As if the loss of Winfield was not a sufficiently major setback, the Yankees’ projected ace, John Candelaria, came down with a sore knee in the spring. Ron Guidry hurt his elbow, forcing him to the sidelines for the first two months of the season. And then newly acquired second baseman Steve Sax pulled a ribcage muscle, putting a temporary halt to his new title as the second base replacement for Willie Randolph.
The barrage of injuries continued in mid-March, when the Yankees lost another member of their starting lineup for the season. Rafael Santana came down with a bad elbow, which mandated tendon replacement surgery. As with Winfield, the injury would eliminate Santana from all competition in 1989. Santana’s season-long departure would have little impact offensively, but figured to hurt the team defensively, robbing the club of a reliable if unspectacular defender.
The Yankees now had vacancies at shortstop and in right field, along with a need for a right-handed hitting DH and a utility infielder. The Yankees also needed more pitching to buttress an aging staff. Their top returning starter, Candelaria, not only was fighting fluid in the knee but was about to turn 35, while free agent acquisitions Andy Hawkins and Dave LaPoint seemed overmatched as No. 2 and No. 3 starters, respectively. The situation appeared so uneasy that the Yankees planned to give 40-something Tommy John, a spring training invitee, a long look in Grapefruit League play.
Still, the Yankees were not ready to toss the towel on the season. Their owner, George Steinbrenner, had no patience for that. Under pressure from “The Boss,” general manager Bob Quinn began to make inquiries of other teams, particularly for outfielders. He talked to the Braves about Dale Murphy, to the Cardinals about Willie McGee, to the Blue Jays about Lloyd Moseby, and to the Indians about Oddibe McDowell.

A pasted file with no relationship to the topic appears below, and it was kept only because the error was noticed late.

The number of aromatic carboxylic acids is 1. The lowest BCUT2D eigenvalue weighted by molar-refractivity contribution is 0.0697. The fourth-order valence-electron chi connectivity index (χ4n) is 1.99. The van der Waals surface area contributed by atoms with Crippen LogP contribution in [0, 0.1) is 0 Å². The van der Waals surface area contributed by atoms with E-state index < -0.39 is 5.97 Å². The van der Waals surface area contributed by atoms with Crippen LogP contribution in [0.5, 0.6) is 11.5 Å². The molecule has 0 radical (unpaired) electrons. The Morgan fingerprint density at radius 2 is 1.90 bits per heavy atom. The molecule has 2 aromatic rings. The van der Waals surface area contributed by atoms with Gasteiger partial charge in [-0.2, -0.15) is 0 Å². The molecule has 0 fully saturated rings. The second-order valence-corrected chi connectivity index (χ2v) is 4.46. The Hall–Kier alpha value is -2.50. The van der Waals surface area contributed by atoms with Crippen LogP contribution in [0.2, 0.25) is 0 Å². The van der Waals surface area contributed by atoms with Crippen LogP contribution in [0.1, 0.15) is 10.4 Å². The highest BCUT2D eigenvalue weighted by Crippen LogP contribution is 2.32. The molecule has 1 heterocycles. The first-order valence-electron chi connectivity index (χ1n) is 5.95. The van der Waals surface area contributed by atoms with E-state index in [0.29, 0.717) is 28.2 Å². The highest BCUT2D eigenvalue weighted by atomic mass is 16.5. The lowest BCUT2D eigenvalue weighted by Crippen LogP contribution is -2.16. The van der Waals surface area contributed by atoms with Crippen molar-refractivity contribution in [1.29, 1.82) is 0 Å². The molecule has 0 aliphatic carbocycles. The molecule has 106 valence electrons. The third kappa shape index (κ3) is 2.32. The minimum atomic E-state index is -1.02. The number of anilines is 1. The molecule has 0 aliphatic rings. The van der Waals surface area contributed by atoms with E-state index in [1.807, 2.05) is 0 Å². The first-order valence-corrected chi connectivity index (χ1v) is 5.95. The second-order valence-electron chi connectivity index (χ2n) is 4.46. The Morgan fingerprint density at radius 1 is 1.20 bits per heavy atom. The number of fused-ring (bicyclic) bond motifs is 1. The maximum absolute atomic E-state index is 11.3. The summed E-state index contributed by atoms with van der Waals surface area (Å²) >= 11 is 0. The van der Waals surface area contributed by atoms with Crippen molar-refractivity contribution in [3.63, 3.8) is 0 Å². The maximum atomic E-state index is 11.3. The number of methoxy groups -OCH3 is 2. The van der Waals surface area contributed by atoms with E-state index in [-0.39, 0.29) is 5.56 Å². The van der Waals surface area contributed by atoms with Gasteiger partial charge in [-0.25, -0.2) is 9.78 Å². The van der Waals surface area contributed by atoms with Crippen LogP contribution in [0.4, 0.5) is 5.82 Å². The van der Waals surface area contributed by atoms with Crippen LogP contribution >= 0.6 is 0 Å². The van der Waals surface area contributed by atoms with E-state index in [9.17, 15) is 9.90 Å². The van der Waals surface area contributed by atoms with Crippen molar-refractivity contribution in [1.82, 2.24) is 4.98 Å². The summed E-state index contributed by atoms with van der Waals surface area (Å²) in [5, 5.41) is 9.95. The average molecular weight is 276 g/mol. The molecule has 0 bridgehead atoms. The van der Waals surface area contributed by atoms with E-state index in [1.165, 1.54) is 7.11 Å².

On March 19, Quinn made his move, settling on none of the above as a replacement for Winfield. It was not a right-handed hitter, but a lefty swinger with a colorful reputation. The Yankees acquired Mel Hall from the Indians for good-field, no-hit catcher Joel Skinner and minor league throw-in Turner Ward. On the surface, it seemed like a steal for the Yankees.
Hall was available in part because of an incident that had happened at the Indians’ spring training hotel only a few days earlier. It turns out that Hall had arranged for both his wife and his girlfriend to stay at the hotel where the Indians stayed. Mrs. Hall and the mistress happened to meet, realized what they had in common, and proceeded to engage in a knockdown, drag-out fight, witnessed by the wife of Indians GM Hank Peters. When the Indians’ GM learned of the “arrangement” and the public fight, he decided that it was time for Hall to go.
In addition to being colorful, Hall would bring some clutch hitting and hustle to the pinstripes. He called his glove “Lucille,” wore batting gloves in his back pockets as a way of saying “bye bye” to baseballs that he hit for home runs, and owned one of the slowest home run trots in the game. Although Hall had his limitations—he never walked much and couldn’t throw worth a damn—he hammered right-handed pitching, played the game hard, and never shied from hitting with runners in scoring position.